With the need to provide food and energy for a global population of 9.5 billion by 2050, pressure on the use of space will increase. The world’s oceans and seas could provide the answer. They are vast, covering 70 percent of the planet. However, not belonging to man’s natural habitat, humanity has largely ignored the depth of potential within them.
Naturally, fishing, shipping, yachting and energy activities already take place offshore, but competition for space in the future calls for an integrated approach towards food and fisheries, energy, and conservation. By 2050, a significant part of the Dutch section of the North Sea is likely to be covered by wind turbines. Now government organisations, research institutes, NGOs and entrepreneurs have joined forces to work on multi-disciplinary, cross-sector solutions for the sustainable, smart and dynamic development of the North Sea.
Together they form the Community of Practice (CoP) North Sea, in which stakeholders share their knowledge on this marine environment, develop strategies and form consortia to make the Sustainable Blue Economy happen. The CoP was formed in 2018 to organise cooperation between players active in the nexus of renewable energy, fisheries, food production and strengthening nature. The CoP will research the technical and economical feasibility and legal frameworks of economic development, food production, energy generation and nature conservation in this massive maritime spatial planning project. Nathalie Scheidegger of the Netherlands Ministry of Agriculture and Nico Buytendijk of the Netherlands Enterprise Agency, who are in charge of the CoP, agree that “multi-use of space is crucial to realise the sustainable blue economy in the North Sea.”
The overarching strategy is to develop an ‘Exploration’ roadmap to remove obstacles to a sustainable blue economy. The Exploration fills the gaps in the production chain, to start up food production or research the ecological preconditions of the North Sea. The first milestone is to develop a test location large enough to measure the effects. The results will serve as a blueprint for shared use of wind farms in the Netherlands and across the world.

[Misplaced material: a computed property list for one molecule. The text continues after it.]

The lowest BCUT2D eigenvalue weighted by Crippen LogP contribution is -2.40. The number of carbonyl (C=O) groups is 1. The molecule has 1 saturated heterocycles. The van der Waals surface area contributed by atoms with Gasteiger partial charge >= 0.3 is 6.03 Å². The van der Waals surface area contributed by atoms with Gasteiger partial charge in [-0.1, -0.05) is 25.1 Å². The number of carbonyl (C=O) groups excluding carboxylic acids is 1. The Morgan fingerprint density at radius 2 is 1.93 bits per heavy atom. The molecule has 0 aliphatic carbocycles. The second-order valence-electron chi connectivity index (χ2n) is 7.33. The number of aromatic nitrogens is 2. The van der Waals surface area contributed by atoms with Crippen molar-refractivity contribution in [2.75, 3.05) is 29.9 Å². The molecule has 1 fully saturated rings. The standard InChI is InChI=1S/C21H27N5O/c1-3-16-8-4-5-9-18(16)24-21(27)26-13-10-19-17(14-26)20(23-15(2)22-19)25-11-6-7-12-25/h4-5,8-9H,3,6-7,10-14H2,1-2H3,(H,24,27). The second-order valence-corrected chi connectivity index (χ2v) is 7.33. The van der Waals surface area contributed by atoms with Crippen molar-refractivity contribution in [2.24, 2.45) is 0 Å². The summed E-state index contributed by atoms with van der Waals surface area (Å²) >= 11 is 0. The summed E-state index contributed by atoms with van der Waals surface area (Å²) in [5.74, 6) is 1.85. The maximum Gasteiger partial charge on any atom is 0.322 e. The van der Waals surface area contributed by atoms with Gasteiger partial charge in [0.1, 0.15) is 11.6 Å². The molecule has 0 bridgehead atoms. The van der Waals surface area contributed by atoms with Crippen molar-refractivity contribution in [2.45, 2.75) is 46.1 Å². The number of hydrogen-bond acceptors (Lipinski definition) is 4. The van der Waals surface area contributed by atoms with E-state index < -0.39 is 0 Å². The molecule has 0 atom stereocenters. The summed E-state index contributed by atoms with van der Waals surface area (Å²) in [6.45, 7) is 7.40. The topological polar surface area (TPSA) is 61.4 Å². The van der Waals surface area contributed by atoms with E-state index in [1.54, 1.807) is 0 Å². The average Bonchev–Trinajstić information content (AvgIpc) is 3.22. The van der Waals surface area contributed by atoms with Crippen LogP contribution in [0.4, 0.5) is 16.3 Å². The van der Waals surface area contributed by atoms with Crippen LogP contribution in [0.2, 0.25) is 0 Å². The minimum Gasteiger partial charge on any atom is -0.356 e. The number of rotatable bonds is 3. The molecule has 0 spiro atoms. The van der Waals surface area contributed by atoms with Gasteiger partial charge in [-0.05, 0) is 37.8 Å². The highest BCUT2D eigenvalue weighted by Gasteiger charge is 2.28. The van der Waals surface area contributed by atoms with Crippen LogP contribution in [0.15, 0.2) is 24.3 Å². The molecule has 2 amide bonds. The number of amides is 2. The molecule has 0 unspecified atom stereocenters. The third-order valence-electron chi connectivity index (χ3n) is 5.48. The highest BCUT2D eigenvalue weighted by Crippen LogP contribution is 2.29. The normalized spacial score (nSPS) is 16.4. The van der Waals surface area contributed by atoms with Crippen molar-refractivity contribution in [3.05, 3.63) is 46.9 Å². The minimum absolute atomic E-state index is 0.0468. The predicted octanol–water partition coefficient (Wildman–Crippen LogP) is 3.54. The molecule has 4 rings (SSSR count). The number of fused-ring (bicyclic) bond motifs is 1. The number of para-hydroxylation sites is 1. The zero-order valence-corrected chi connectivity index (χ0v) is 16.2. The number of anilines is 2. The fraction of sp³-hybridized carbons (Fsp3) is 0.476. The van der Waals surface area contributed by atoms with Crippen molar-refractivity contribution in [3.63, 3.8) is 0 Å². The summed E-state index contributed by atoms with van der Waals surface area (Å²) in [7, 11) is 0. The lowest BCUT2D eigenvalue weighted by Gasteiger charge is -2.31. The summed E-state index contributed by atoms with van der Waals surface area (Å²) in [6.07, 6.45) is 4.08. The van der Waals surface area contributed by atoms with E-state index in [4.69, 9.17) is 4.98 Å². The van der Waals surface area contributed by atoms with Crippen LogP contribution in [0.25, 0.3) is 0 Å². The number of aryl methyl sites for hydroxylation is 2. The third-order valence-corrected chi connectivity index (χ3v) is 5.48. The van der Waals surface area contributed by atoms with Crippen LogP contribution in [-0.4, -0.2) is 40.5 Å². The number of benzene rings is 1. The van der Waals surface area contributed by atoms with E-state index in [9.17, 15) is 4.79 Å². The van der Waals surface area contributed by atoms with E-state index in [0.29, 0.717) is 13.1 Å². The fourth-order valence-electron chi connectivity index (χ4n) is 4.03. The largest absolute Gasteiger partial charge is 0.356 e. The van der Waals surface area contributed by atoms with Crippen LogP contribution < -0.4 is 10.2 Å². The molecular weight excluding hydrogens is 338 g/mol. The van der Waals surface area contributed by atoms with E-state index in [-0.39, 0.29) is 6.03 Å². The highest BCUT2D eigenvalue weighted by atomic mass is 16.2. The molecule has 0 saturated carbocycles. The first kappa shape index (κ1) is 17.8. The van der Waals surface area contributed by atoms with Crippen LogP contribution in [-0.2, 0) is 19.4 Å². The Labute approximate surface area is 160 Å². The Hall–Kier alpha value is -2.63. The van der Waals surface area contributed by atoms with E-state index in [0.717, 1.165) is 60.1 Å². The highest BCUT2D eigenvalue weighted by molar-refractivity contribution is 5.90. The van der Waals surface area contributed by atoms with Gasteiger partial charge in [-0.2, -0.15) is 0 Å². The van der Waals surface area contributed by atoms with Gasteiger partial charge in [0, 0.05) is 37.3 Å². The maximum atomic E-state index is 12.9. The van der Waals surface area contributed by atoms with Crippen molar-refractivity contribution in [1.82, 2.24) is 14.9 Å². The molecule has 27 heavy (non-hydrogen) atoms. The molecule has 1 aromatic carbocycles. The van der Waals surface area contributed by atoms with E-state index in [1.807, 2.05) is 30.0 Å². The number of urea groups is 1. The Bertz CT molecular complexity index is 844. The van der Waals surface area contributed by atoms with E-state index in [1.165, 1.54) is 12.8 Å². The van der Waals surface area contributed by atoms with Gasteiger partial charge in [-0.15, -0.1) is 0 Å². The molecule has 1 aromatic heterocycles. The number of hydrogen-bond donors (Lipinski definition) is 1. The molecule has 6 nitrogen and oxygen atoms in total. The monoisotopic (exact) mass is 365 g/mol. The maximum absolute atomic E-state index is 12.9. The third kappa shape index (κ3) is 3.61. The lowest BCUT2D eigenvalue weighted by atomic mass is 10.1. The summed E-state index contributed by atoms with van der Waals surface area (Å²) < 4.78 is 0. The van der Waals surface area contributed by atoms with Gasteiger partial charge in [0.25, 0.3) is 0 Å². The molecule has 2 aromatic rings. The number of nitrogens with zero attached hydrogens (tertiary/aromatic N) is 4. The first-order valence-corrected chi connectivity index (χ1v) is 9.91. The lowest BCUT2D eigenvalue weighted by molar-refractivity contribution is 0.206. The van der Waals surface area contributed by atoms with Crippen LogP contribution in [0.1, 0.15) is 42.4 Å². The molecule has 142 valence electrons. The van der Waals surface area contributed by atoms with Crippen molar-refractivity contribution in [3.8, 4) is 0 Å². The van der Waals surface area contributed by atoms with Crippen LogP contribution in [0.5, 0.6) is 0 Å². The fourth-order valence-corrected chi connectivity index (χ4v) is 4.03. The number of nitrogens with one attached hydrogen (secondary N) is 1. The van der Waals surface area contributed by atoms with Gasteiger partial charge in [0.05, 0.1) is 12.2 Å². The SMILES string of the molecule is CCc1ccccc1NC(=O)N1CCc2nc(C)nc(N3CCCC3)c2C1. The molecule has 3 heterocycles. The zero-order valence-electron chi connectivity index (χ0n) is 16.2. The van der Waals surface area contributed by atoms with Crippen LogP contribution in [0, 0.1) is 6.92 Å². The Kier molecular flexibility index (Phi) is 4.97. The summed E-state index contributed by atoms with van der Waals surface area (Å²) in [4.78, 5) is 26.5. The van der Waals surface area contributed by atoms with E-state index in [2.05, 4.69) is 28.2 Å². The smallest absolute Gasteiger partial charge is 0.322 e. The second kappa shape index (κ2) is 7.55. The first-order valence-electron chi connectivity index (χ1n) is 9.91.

There are existing pilot locations in and outside wind farms. The Wageningen Marine Research WinWind project, for example, is researching the passive commercial fishing of crab and lobster in a wind park.
The NSIL (North Sea Innovation Lab) is a test location for various pilots. There are also plans for seaweed and shellfish farming off the coast of the province of Zeeland.
Port4Innovation1 has set up collaboration between innovators in the maritime, marine and offshore sector. The first two projects include the development of a corrosion modelling tool to predict maintenance requirements, and the realisation of a test bed for various sea weed products.
As the use of land reaches its limits, we look to the seas as a new frontier for energy generation, food production and sustainable transport. The oceans provide huge potential for blue growth, however, we must also safeguard the ecosystems within them. By mapping a blue economy in the North Sea, the Netherlands seeks to accelerate the development of healthy and productive oceans.
In collaboration with the Netherlands Maritime Sector, we have launched a ground-breaking new initiative on 13 November 2020 to help realise this bold ambition.
Watch the virtual kick off : The maritime future is NOW.
Want to know more about how you can work together with the Netherlands to achieve your goals? Or how you can help contribute to or spread the word on campaigns, events and initiatives? Contact us directly at email@example.com so we can help you connect to the right people.